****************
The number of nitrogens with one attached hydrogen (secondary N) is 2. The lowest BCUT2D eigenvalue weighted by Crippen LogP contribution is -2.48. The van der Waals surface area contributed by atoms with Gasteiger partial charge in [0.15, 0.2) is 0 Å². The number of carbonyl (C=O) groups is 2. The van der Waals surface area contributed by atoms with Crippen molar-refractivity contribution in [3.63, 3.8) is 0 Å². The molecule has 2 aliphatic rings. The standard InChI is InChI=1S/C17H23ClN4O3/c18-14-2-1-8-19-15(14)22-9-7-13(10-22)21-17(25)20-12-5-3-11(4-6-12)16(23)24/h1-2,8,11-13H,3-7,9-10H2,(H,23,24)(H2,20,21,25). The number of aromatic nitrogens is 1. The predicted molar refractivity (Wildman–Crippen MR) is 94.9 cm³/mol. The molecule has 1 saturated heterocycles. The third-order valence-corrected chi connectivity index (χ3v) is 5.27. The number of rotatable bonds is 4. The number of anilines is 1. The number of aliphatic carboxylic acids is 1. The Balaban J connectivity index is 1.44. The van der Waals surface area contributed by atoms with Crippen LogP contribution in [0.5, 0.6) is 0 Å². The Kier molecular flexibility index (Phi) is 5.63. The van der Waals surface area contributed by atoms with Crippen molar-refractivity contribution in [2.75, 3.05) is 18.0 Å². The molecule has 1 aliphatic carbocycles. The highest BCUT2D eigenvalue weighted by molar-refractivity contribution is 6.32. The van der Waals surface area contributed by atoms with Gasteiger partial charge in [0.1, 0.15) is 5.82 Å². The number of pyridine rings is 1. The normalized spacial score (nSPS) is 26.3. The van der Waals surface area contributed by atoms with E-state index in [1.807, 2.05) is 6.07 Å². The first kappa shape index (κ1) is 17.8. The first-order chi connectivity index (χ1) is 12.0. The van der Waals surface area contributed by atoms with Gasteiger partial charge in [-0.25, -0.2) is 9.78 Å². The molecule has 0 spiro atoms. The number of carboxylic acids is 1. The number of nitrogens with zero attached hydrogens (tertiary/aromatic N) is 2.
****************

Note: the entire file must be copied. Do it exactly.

The number of nitrogens with one attached hydrogen (secondary N) is 2. The lowest BCUT2D eigenvalue weighted by Crippen LogP contribution is -2.48. The van der Waals surface area contributed by atoms with Gasteiger partial charge in [0.15, 0.2) is 0 Å². The number of carbonyl (C=O) groups is 2. The van der Waals surface area contributed by atoms with Crippen molar-refractivity contribution in [3.63, 3.8) is 0 Å². The molecule has 2 aliphatic rings. The standard InChI is InChI=1S/C17H23ClN4O3/c18-14-2-1-8-19-15(14)22-9-7-13(10-22)21-17(25)20-12-5-3-11(4-6-12)16(23)24/h1-2,8,11-13H,3-7,9-10H2,(H,23,24)(H2,20,21,25). The number of aromatic nitrogens is 1. The predicted molar refractivity (Wildman–Crippen MR) is 94.9 cm³/mol. The molecule has 1 saturated heterocycles. The third-order valence-corrected chi connectivity index (χ3v) is 5.27. The number of rotatable bonds is 4. The number of anilines is 1. The number of aliphatic carboxylic acids is 1. The Balaban J connectivity index is 1.44. The van der Waals surface area contributed by atoms with Crippen LogP contribution in [0.5, 0.6) is 0 Å². The Kier molecular flexibility index (Phi) is 5.63. The van der Waals surface area contributed by atoms with Crippen molar-refractivity contribution in [2.75, 3.05) is 18.0 Å². The molecule has 1 aliphatic carbocycles. The highest BCUT2D eigenvalue weighted by molar-refractivity contribution is 6.32. The van der Waals surface area contributed by atoms with Gasteiger partial charge in [0.1, 0.15) is 5.82 Å². The number of pyridine rings is 1. The normalized spacial score (nSPS) is 26.3. The van der Waals surface area contributed by atoms with E-state index in [1.807, 2.05) is 6.07 Å². The first kappa shape index (κ1) is 17.8. The first-order chi connectivity index (χ1) is 12.0. The van der Waals surface area contributed by atoms with Gasteiger partial charge in [-0.25, -0.2) is 9.78 Å². The molecule has 0 spiro atoms. The number of carboxylic acids is 1. The number of nitrogens with zero attached hydrogens (tertiary/aromatic N) is 2.